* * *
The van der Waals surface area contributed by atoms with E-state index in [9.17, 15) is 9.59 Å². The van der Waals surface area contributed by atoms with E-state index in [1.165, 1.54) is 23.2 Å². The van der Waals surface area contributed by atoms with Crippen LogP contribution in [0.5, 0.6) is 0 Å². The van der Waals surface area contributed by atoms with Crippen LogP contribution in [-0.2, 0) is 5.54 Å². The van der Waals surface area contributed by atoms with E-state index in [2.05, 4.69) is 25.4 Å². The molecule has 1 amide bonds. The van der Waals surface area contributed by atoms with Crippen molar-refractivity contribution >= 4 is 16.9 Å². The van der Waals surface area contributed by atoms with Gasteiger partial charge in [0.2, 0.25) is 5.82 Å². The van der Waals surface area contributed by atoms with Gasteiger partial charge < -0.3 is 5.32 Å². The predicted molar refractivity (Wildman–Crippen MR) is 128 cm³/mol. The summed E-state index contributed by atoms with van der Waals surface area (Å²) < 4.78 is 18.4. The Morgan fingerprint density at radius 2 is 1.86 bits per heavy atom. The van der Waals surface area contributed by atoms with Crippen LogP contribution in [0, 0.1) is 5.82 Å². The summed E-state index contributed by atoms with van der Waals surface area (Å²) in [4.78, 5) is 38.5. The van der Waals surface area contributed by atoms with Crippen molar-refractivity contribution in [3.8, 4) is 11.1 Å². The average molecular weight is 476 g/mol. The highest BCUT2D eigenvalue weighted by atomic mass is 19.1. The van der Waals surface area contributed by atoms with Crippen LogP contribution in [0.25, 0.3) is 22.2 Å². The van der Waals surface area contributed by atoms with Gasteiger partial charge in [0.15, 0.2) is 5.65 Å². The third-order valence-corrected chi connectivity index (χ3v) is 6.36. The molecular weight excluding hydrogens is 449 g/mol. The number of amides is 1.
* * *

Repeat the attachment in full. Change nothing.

The van der Waals surface area contributed by atoms with E-state index in [9.17, 15) is 9.59 Å². The van der Waals surface area contributed by atoms with E-state index in [1.165, 1.54) is 23.2 Å². The van der Waals surface area contributed by atoms with Crippen LogP contribution in [0.5, 0.6) is 0 Å². The van der Waals surface area contributed by atoms with Crippen LogP contribution in [-0.2, 0) is 5.54 Å². The van der Waals surface area contributed by atoms with E-state index in [2.05, 4.69) is 25.4 Å². The molecule has 1 amide bonds. The van der Waals surface area contributed by atoms with Crippen molar-refractivity contribution >= 4 is 16.9 Å². The van der Waals surface area contributed by atoms with Gasteiger partial charge in [0.2, 0.25) is 5.82 Å². The van der Waals surface area contributed by atoms with Gasteiger partial charge < -0.3 is 5.32 Å². The predicted molar refractivity (Wildman–Crippen MR) is 128 cm³/mol. The summed E-state index contributed by atoms with van der Waals surface area (Å²) < 4.78 is 18.4. The Morgan fingerprint density at radius 2 is 1.86 bits per heavy atom. The van der Waals surface area contributed by atoms with Crippen LogP contribution in [0, 0.1) is 5.82 Å². The summed E-state index contributed by atoms with van der Waals surface area (Å²) in [4.78, 5) is 38.5. The van der Waals surface area contributed by atoms with Crippen molar-refractivity contribution in [3.8, 4) is 11.1 Å². The average molecular weight is 476 g/mol. The highest BCUT2D eigenvalue weighted by atomic mass is 19.1. The van der Waals surface area contributed by atoms with Crippen LogP contribution in [0.25, 0.3) is 22.2 Å². The van der Waals surface area contributed by atoms with Gasteiger partial charge in [0.15, 0.2) is 5.65 Å². The third-order valence-corrected chi connectivity index (χ3v) is 6.36. The molecular weight excluding hydrogens is 449 g/mol. The number of amides is 1.